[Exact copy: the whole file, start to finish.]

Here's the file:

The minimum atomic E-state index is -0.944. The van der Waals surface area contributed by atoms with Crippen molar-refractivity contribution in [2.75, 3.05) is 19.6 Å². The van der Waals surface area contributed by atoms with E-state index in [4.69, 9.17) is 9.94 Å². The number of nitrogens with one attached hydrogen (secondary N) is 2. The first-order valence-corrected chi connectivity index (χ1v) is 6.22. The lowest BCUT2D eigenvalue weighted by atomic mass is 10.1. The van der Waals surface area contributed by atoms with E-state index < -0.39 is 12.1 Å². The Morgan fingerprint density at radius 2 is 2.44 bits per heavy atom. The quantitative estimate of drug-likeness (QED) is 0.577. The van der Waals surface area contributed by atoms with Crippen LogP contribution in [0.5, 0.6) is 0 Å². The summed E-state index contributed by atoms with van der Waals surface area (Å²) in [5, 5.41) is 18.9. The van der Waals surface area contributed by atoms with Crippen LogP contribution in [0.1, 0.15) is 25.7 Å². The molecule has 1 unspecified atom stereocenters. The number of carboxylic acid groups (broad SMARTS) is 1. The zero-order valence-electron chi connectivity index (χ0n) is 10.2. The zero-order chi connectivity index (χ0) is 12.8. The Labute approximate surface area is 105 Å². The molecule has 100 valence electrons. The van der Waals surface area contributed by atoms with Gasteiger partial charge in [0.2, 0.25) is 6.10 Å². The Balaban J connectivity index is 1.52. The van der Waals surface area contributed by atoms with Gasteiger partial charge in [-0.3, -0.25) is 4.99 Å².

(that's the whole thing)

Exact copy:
The minimum atomic E-state index is -0.944. The van der Waals surface area contributed by atoms with Crippen molar-refractivity contribution in [2.75, 3.05) is 19.6 Å². The van der Waals surface area contributed by atoms with E-state index in [4.69, 9.17) is 9.94 Å². The number of nitrogens with one attached hydrogen (secondary N) is 2. The first-order valence-corrected chi connectivity index (χ1v) is 6.22. The lowest BCUT2D eigenvalue weighted by atomic mass is 10.1. The van der Waals surface area contributed by atoms with E-state index < -0.39 is 12.1 Å². The Morgan fingerprint density at radius 2 is 2.44 bits per heavy atom. The quantitative estimate of drug-likeness (QED) is 0.577. The van der Waals surface area contributed by atoms with Crippen LogP contribution in [0.5, 0.6) is 0 Å². The summed E-state index contributed by atoms with van der Waals surface area (Å²) in [5, 5.41) is 18.9. The van der Waals surface area contributed by atoms with Crippen LogP contribution in [0.1, 0.15) is 25.7 Å². The molecule has 1 unspecified atom stereocenters. The number of carboxylic acid groups (broad SMARTS) is 1. The zero-order valence-electron chi connectivity index (χ0n) is 10.2. The zero-order chi connectivity index (χ0) is 12.8. The Labute approximate surface area is 105 Å². The molecule has 100 valence electrons. The van der Waals surface area contributed by atoms with Gasteiger partial charge in [0.2, 0.25) is 6.10 Å². The Balaban J connectivity index is 1.52. The van der Waals surface area contributed by atoms with Gasteiger partial charge in [-0.3, -0.25) is 4.99 Å².